• Follow us on Facebook, Twitter and Instagram and use #NativeAware and the URL www.nativeaware.org to help spread the word!
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2020 Year in Review

As we prepare for 2021, we want to take a moment to reflect on the past year here at Partnership with Native Americans (PWNA). 2020 brought a global health pandemic that led to more people taking a closer look at the longstanding social injustices that affect Native American communities. Thankfully,  through the continued support of our generous donors, we were able to assist some of the most remote, impoverished reservation communities in the country when they needed it most.

We also celebrated a milestone anniversary – 30 years of service – for impacting lives through immediate and long-term relief from critical barriers in food, education, animal welfare and emergency relief across Indian Country. We’re grateful that we’ll be able to continue working with our partners in the coming year.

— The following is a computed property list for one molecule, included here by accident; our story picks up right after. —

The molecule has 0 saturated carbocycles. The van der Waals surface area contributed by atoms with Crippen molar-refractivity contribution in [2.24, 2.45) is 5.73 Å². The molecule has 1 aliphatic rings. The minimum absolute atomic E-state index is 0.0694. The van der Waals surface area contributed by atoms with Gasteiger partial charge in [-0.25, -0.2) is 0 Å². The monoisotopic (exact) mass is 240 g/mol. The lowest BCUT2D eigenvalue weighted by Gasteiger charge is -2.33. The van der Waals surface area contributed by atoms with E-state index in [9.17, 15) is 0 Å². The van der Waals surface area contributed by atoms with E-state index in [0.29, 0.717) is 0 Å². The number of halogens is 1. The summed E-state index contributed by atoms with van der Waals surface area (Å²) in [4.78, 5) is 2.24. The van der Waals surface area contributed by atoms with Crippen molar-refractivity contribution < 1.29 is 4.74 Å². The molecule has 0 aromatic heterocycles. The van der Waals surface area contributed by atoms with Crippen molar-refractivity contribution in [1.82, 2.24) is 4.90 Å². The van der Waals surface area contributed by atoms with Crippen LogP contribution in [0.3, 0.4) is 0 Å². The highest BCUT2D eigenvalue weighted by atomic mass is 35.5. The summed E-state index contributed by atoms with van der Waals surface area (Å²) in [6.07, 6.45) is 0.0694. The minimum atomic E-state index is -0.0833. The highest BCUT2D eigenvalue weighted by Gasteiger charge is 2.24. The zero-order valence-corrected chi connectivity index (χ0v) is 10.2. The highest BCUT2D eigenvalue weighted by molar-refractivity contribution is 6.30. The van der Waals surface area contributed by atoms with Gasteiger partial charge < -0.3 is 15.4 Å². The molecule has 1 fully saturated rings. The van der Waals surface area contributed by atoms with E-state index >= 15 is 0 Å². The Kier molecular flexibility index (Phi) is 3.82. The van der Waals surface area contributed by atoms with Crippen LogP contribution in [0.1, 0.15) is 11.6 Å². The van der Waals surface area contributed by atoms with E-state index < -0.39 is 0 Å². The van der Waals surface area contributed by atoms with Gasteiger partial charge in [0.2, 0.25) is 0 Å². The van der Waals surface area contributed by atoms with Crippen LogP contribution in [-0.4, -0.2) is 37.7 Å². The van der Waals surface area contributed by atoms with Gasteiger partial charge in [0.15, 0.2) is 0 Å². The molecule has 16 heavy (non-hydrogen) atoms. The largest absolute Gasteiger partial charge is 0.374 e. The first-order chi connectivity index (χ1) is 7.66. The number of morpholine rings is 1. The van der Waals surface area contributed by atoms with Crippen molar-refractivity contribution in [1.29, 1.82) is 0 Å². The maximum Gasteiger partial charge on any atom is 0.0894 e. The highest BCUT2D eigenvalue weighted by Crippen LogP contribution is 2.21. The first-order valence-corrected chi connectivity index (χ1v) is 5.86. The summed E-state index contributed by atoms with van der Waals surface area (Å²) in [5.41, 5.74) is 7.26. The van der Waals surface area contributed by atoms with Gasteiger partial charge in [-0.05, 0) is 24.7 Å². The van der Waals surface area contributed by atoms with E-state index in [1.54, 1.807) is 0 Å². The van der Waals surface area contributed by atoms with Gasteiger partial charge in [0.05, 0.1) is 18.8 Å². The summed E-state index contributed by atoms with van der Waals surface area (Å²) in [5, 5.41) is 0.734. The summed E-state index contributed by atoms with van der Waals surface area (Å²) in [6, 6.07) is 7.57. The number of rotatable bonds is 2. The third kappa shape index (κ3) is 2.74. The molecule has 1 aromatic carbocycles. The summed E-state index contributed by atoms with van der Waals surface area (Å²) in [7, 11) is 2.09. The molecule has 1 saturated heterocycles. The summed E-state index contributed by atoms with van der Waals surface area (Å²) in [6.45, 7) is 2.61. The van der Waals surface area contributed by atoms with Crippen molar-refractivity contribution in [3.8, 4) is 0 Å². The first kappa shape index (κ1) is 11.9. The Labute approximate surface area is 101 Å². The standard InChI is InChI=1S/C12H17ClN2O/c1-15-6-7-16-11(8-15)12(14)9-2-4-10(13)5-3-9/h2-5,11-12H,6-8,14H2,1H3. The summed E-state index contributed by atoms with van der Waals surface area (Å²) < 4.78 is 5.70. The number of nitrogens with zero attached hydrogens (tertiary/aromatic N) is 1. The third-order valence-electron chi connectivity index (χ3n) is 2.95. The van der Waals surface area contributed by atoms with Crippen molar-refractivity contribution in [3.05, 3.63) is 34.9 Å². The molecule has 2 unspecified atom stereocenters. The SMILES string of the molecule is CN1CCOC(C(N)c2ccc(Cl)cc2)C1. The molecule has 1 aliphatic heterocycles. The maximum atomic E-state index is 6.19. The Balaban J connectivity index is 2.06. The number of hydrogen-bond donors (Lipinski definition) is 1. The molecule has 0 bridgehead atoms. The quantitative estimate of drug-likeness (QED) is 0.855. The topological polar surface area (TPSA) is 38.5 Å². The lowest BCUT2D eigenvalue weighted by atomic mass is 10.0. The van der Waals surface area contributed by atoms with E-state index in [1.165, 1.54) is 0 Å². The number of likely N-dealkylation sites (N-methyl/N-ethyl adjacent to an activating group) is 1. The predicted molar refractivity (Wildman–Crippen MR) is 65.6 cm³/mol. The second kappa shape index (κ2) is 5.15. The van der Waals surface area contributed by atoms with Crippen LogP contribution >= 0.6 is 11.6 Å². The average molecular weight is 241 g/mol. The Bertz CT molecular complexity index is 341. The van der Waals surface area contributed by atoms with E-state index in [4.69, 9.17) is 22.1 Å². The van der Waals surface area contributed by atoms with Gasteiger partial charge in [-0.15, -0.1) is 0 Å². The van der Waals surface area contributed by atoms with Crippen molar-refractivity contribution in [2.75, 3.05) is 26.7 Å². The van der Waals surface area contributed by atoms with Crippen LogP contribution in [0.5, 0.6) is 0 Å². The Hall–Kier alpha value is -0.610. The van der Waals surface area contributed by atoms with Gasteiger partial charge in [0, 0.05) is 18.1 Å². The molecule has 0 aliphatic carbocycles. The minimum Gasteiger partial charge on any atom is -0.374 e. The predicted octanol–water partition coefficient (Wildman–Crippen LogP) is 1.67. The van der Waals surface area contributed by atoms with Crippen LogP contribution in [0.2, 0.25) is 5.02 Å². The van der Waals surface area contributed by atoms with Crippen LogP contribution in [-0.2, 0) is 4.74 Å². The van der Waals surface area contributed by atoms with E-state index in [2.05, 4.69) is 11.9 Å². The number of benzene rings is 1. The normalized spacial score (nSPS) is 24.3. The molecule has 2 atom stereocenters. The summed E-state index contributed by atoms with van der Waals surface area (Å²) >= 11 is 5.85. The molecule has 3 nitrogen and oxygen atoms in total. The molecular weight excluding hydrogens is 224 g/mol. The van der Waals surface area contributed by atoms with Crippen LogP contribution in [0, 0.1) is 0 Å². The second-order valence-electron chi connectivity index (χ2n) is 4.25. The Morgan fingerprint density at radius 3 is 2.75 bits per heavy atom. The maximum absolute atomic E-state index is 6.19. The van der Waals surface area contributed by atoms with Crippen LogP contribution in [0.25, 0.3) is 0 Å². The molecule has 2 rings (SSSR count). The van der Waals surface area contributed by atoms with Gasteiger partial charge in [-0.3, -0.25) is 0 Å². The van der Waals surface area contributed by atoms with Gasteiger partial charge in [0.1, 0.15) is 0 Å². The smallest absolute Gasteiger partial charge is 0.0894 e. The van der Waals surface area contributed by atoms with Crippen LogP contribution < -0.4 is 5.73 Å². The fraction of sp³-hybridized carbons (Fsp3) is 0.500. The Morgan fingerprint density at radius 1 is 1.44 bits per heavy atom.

Once again, thank you to the donors who’ve allowed us to continue carrying out our mission to champion hope and brighter futures for Native Americans.

With that, we’re sharing a glimpse of your top ten favorite blog posts from 2020:


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Merry Christmas and Thank You!

Season’s greetings! Each year, we take time to reflect on the impact of our program partners and donors on Native communities and assess the challenges we have overcome together in that time – and to put it mildly, 2020 was unprecedented.

The entire country was confronted with the COVID-19 pandemic, an economic nosedive and the social movement of a generation – none of which deterred us from carrying out our mission. To the contrary, our staff stayed safe and dug deeper, emotionally and mentally, to ensure we continued providing essential services to the most geographically isolated and impoverished communities in the U.S.